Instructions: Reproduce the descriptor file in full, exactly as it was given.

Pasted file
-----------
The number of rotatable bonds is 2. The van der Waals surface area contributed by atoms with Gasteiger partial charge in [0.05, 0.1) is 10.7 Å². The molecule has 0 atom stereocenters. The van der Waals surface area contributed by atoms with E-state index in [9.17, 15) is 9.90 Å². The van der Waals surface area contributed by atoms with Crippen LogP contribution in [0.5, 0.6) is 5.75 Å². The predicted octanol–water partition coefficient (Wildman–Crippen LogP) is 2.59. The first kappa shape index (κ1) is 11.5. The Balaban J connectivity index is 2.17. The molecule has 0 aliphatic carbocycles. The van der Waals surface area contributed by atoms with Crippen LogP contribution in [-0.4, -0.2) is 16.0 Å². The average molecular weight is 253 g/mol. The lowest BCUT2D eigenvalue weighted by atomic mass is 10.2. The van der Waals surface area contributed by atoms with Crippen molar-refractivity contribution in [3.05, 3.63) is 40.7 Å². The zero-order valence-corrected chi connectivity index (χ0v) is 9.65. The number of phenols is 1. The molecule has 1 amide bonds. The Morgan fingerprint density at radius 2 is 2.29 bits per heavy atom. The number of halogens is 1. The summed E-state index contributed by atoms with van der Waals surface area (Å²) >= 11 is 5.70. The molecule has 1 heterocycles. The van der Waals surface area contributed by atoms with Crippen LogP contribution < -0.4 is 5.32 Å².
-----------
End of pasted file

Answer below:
The number of rotatable bonds is 2. The van der Waals surface area contributed by atoms with Gasteiger partial charge in [0.05, 0.1) is 10.7 Å². The molecule has 0 atom stereocenters. The van der Waals surface area contributed by atoms with E-state index in [9.17, 15) is 9.90 Å². The van der Waals surface area contributed by atoms with Crippen LogP contribution in [0.5, 0.6) is 5.75 Å². The predicted octanol–water partition coefficient (Wildman–Crippen LogP) is 2.59. The first kappa shape index (κ1) is 11.5. The Balaban J connectivity index is 2.17. The molecule has 0 aliphatic carbocycles. The van der Waals surface area contributed by atoms with Crippen LogP contribution in [-0.4, -0.2) is 16.0 Å². The average molecular weight is 253 g/mol. The lowest BCUT2D eigenvalue weighted by atomic mass is 10.2. The van der Waals surface area contributed by atoms with Crippen molar-refractivity contribution in [3.05, 3.63) is 40.7 Å². The zero-order valence-corrected chi connectivity index (χ0v) is 9.65. The number of phenols is 1. The molecule has 1 amide bonds. The Morgan fingerprint density at radius 2 is 2.29 bits per heavy atom. The number of halogens is 1. The summed E-state index contributed by atoms with van der Waals surface area (Å²) >= 11 is 5.70. The molecule has 1 heterocycles. The van der Waals surface area contributed by atoms with Crippen LogP contribution < -0.4 is 5.32 Å².